DAMASCUS // In the summer of 2006, Hussein began working as an interpreter with the British army in southern Iraq and was quickly attached to the units going on the most dangerous raids in Basra. In exchange for risking his life on a daily basis alongside their soldiers, the British paid him a monthly salary of US$600 (Dh2,200). Within seven months he had been shot in the chest by militia fighters as he drove away from a busy central market.
After the shooting, Hussein, 29 at the time, resumed patrolling with the British troops. By the spring of 2007 he resigned from the job and fled to Syria, a move prompted by the killing of two interpreters by militants who saw them as traitors and who had begun to hunt down interpreters. In belated recognition of the mortal threat to their Iraqi staff, the British government set up an asylum and compensation scheme in 2007, only after prolonged public pressure, and agreed to grant 201 former Iraqi employees asylum in the UK. A further 694 who applied for help have been rejected.
Unfortunately for scores of former interpreters, including Hussein, the asylum plan was only open to those who had worked for more than 12 months. Anything less was deemed insufficient to merit assistance. Financially destitute, technically an illegal immigrant in Syria, yet unable to go to another country, Hussein, now 31, is increasingly despairing of the future. In an effort to solve the basic problem of paying for housing and food, on July 17 he joined more than 20 other former interpreters or their widows to file a legal action against the British government in a London court, suing the ministry of defence and the foreign office for compensation. The next stage in the court proceedings is not set to begin until January. Sitting in his small Damascus apartment - the rent is paid by a friend - he said he felt badly let down by the British.
"I don't regret working with the British army. I needed a job, I needed the money and anyway, I was doing the right thing and so were the British," he said. "The soldiers were always good to me, but I'm surprised at this. I had no idea it would all turn out so badly." Hussein [his name has been changed to protect him from possible retribution] was one of five interpreters working with the British arresting unit, the team that would go out to hunt and capture the most dangerous militants. Of those, two are living in Britain, where they were granted asylum. The other two, named Wallah and Yarab, are dead; it was their murders that made Hussein decide to flee Iraq.
"Three days after Yarab disappeared, his wife was called to the morgue to identify his body. She phoned me and said, 'they found him' and that week I went to Syria. I had to get away." The 12-month cut-off date for the British aid scheme has been a source of much bemusement and dismay among former interpreters, none of whom can work out why such an arbitrary line was drawn. "It would be fine for the British to only help those of us with more than 12 months on the job, as long as the militias agreed to the same terms," said Ali, another former interpreter now living as a refugee in Damascus. "The trouble is, the militias don't care if you worked for 10 weeks or 10 years."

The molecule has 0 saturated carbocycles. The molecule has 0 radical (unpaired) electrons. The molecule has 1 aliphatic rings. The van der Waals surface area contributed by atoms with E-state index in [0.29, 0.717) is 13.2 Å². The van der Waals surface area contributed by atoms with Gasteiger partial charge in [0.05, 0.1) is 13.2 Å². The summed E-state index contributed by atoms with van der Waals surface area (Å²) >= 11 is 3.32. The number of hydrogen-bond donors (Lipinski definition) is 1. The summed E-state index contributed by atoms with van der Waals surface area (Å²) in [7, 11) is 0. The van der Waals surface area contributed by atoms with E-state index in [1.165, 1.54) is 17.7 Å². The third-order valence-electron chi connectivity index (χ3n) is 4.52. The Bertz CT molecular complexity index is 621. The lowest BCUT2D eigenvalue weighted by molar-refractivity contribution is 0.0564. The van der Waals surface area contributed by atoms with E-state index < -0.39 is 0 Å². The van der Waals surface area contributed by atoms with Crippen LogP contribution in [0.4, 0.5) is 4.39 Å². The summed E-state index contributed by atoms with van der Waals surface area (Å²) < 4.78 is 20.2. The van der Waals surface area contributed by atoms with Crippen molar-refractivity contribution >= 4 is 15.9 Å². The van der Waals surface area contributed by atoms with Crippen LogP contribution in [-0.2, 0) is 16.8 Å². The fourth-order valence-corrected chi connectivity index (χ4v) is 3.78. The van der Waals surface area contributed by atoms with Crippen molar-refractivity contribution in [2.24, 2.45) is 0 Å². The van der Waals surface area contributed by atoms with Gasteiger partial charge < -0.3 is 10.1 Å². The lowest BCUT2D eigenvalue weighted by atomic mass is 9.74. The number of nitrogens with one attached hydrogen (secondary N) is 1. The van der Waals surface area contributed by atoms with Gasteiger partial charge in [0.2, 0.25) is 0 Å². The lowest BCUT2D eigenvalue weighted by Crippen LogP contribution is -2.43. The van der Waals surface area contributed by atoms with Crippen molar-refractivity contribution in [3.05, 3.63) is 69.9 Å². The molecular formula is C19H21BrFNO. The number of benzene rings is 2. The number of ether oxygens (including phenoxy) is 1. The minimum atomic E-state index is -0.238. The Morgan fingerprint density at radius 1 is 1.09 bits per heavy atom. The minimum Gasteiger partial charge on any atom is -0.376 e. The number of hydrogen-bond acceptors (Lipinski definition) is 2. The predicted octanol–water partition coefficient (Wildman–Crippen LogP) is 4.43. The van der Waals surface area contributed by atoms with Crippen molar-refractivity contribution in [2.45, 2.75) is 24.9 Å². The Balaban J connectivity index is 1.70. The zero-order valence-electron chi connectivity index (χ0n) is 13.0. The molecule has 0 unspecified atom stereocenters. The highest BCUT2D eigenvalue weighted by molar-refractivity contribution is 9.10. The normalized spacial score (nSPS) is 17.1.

Ali, in his mid-40s, is married with two sons. He worked with the British army for seven months, quitting in the summer of 2006 after the car he was driving to work in - with two other interpreters - was ambushed by militants. Ali applied for asylum, but was rejected. Ali, who is also taking part in the legal action, insists it is the British government's responsibility to help those who once helped British soldiers. "They can't just walk away and pretend they don't know us," he said. "We live here without futures; we cannot go back to our countries. We worked with the British willingly I know, but we sacrificed so much for them. And they left us. They left us behind and didn't care if we lived or died." The British government has until mid-January to admit liability. If liability is contested, as expected, the cases will be heard in court. Opposing the legal action is something that does not have universal support among soldiers and foreign office staff. "It's disgusting, inexcusable, how little help there has been for the Iraqi translators," said a foreign office official, formerly assigned to the British Embassy in Baghdad who spoke on condition of anonymity. The foreign secretary, David Miliband, has praised the "dedication and commitment" of Iraqi staff and said the assistance programme was "designed to reflect our enduring debt to them". He called it popular and effective. Leigh Day and Co, a British law firm, is co-ordinating this latest legal action. A previous effort by the same firm to get the 12-month cut-off date changed failed. In his final remarks on the case, the British judge noted that the assistance scheme was "not overall designed to protect all those who are at risk" and "deliberately gives assistance to only a limited class of staff". The high court in London ruled in favour of the British government, saying it had no legal obligation to run any kind of plan at all, and that the 12-month cut-off date was not "irrational". This time the legal suit is less ambitious and is aimed at securing financial aid for the interpreters. Sapna Malik, the lawyer overseeing the case, said any money would, in the first instance, help Iraqis who failed to win resettlement to the UK start new lives. Hussein said militants in Basra had warned him that the British would betray him in the end. "After being shot, I was having some time off and I got an anonymous phone call," he said. "The guy said, 'You are a decent man, your uncle is a decent man. The British are going to leave in the end, so you should co-operate with us for your own sake." firstname.lastname@example.org